I hate making phone calls. A strange sort of performance anxiety makes me script it out in my mind and practice over and over with the number dialed in, waiting for me to hit the call button. I never feel ready. Eventually, I get so fed up with myself that I have to just press the button and hope that my verbal skills are adequate for getting me through the act of ordering delivery or making an appointment or whatever it is. And, they are. I’m not actually bad at phone calls. I don’t think I’ve ever had a call that validated my fear – that I’ll just forget how to talk and have to hang up after embarrassing myself with gibberish. Once I’m on the phone with someone, it usually goes smoothly. For whatever reason, the lead-up is the worst part.
I’ve had to call the vet numerous times in my two short years as a dog owner. My dog, Stella, is what you’d call “high-energy.”
She needs activity, either vigorous exercise or a long, meandering “smell outing,” as I call them. (There’s not much walking. It’s mostly smelling.) She gets into a lot of weird, wonderful stuff outside – sometimes she puts it in her mouth, sometimes she rolls on it. She plays fetch with reckless abandon – skidding to a stop or wiping out in a cloud of dust. Stella’s ability to seek out disgusting, physically risky situations is pretty incredible. First, it was giardia. Then, it was an eye infection. Then tapeworms, then another eye infection, kennel cough, a bloody, broken nail, and finally, another eye infection. Actually, this time she had an ulcer on her eye. Yowch. When I woke up and saw her swollen, watery, goop-laden eye, it wasn’t hard to pick up the phone.
I think it’s common to feel braver when you’re doing something for someone else than when doing the same thing for yourself. It’s easier to give up when the only one impacted will be you. When you’re being depended upon, either by volunteering to help or because it’s your responsibility, there’s much less room to waffle. I’ve found that in calling the vet for vaccinations, checkups, eye infections (ugh!) my anxiety is dramatically reduced because I don’t consider it an optional task. When I have to do it, I have to do it; there’s no point in waiting.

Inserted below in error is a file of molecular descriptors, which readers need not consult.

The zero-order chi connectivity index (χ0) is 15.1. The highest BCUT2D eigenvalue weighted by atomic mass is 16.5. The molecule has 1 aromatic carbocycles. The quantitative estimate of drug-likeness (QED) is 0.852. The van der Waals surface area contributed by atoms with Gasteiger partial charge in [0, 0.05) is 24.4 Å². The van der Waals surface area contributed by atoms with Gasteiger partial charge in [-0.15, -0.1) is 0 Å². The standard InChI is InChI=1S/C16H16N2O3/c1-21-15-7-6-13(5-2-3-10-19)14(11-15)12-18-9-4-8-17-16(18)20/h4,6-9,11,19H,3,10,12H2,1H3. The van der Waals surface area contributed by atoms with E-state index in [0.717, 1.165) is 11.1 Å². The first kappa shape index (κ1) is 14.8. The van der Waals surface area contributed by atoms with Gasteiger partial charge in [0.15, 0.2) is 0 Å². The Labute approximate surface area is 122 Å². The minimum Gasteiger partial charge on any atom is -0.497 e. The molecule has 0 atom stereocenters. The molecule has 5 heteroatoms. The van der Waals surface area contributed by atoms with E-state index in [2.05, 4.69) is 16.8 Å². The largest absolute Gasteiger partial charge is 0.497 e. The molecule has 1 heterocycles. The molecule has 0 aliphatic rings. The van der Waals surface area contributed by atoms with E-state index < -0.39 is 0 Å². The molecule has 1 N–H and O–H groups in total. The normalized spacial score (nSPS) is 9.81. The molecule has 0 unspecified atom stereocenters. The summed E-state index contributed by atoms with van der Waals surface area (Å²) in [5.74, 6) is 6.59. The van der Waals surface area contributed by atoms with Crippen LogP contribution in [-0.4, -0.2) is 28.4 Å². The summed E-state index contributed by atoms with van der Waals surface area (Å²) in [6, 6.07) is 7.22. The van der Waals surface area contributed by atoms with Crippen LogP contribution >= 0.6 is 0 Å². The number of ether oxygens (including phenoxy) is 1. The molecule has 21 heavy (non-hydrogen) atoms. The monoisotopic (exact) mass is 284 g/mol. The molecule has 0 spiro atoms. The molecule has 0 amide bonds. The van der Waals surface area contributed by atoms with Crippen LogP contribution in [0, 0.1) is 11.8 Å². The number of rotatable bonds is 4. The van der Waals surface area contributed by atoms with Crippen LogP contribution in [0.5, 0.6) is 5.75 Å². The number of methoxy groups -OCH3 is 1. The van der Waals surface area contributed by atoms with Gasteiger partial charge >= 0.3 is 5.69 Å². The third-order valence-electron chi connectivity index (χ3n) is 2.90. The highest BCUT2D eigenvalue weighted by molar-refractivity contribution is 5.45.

I also find an extra boost of authority in advocating for someone else. It’s like I’m calling up the vet and saying “Ah, yes. I’m calling on behalf of my dog. She… doesn’t know how to talk, so I promised to call for her.” And then it’s like I’m not even a part of the phone call. I’m just a proxy for a four-legged creature with a goopy eye.
I think I might start using that when I have to make other phone calls. I’ll just imagine that I’m calling on behalf of my anxious self, who I promised to take care of. “Yes, hello? I’m calling about Gen’s prescriptions. Yeah, she’s overthinking right now and can’t come to the phone.” I’ll be her more courageous counterpart. She needs me, poor thing.
I know people who use this tactic for public speaking – pretend you’re someone else. You’re playing a character. That way, the attention isn’t actually on you, because you’re not really being yourself. It’s an interesting little mental trick that, I’d imagine, takes a lot of commitment to pull off.
For a while, I thought that my anxiety about phone calls was because of the lack of visual social cues. It seemed like the potential for misunderstanding or blundering mistakes was higher when I couldn’t see the person I was talking to. But why, then, wouldn’t texting make me anxious? The written word is where I’m most comfortable, mostly because it gives me time to think through what I want to say and edit before I hit “send.” Maybe that advantage outweighs the anxiety of not being able to see the recipient of my words.
In any case, I hope that Stella chooses to be a little more cautious in the future. But if not, I’m prepared to call the vet for her, seeing as I’ve had plenty of practice.